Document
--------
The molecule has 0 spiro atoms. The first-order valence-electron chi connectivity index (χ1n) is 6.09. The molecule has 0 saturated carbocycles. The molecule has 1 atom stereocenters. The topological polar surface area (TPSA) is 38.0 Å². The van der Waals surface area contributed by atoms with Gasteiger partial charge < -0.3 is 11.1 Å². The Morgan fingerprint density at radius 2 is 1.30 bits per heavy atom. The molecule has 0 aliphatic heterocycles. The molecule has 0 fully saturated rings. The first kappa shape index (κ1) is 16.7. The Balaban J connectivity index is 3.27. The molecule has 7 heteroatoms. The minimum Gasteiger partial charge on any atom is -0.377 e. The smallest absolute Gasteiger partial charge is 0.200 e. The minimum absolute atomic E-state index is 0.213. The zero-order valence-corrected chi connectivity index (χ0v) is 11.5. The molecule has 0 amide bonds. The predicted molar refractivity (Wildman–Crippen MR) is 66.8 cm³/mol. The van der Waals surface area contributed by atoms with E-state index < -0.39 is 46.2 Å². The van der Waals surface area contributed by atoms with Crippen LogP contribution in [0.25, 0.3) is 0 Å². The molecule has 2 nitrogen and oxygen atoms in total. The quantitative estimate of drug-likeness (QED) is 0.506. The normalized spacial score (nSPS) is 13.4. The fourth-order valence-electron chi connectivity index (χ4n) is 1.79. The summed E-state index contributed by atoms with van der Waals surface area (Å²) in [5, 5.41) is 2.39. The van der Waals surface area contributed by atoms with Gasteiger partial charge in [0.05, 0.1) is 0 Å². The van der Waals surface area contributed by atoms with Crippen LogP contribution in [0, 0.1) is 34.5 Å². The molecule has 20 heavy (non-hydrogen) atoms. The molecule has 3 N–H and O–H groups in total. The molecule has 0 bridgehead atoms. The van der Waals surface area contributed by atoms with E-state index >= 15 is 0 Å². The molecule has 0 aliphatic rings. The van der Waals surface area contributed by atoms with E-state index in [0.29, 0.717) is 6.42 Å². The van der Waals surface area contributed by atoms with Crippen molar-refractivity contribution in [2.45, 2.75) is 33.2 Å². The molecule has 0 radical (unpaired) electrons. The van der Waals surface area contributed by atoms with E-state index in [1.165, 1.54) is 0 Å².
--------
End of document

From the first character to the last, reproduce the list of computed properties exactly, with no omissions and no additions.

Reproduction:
The molecule has 0 spiro atoms. The first-order valence-electron chi connectivity index (χ1n) is 6.09. The molecule has 0 saturated carbocycles. The molecule has 1 atom stereocenters. The topological polar surface area (TPSA) is 38.0 Å². The van der Waals surface area contributed by atoms with Gasteiger partial charge < -0.3 is 11.1 Å². The Morgan fingerprint density at radius 2 is 1.30 bits per heavy atom. The molecule has 0 aliphatic heterocycles. The molecule has 0 fully saturated rings. The first kappa shape index (κ1) is 16.7. The Balaban J connectivity index is 3.27. The molecule has 7 heteroatoms. The minimum Gasteiger partial charge on any atom is -0.377 e. The smallest absolute Gasteiger partial charge is 0.200 e. The minimum absolute atomic E-state index is 0.213. The zero-order valence-corrected chi connectivity index (χ0v) is 11.5. The molecule has 0 amide bonds. The predicted molar refractivity (Wildman–Crippen MR) is 66.8 cm³/mol. The van der Waals surface area contributed by atoms with E-state index < -0.39 is 46.2 Å². The van der Waals surface area contributed by atoms with Crippen LogP contribution in [0.25, 0.3) is 0 Å². The molecule has 2 nitrogen and oxygen atoms in total. The quantitative estimate of drug-likeness (QED) is 0.506. The normalized spacial score (nSPS) is 13.4. The fourth-order valence-electron chi connectivity index (χ4n) is 1.79. The summed E-state index contributed by atoms with van der Waals surface area (Å²) in [5, 5.41) is 2.39. The van der Waals surface area contributed by atoms with Gasteiger partial charge in [0.05, 0.1) is 0 Å². The van der Waals surface area contributed by atoms with Crippen LogP contribution in [0, 0.1) is 34.5 Å². The molecule has 20 heavy (non-hydrogen) atoms. The molecule has 3 N–H and O–H groups in total. The molecule has 0 bridgehead atoms. The van der Waals surface area contributed by atoms with E-state index >= 15 is 0 Å². The molecule has 0 aliphatic rings. The van der Waals surface area contributed by atoms with E-state index in [0.29, 0.717) is 6.42 Å². The van der Waals surface area contributed by atoms with Crippen molar-refractivity contribution in [2.45, 2.75) is 33.2 Å². The molecule has 0 radical (unpaired) electrons. The van der Waals surface area contributed by atoms with E-state index in [1.165, 1.54) is 0 Å².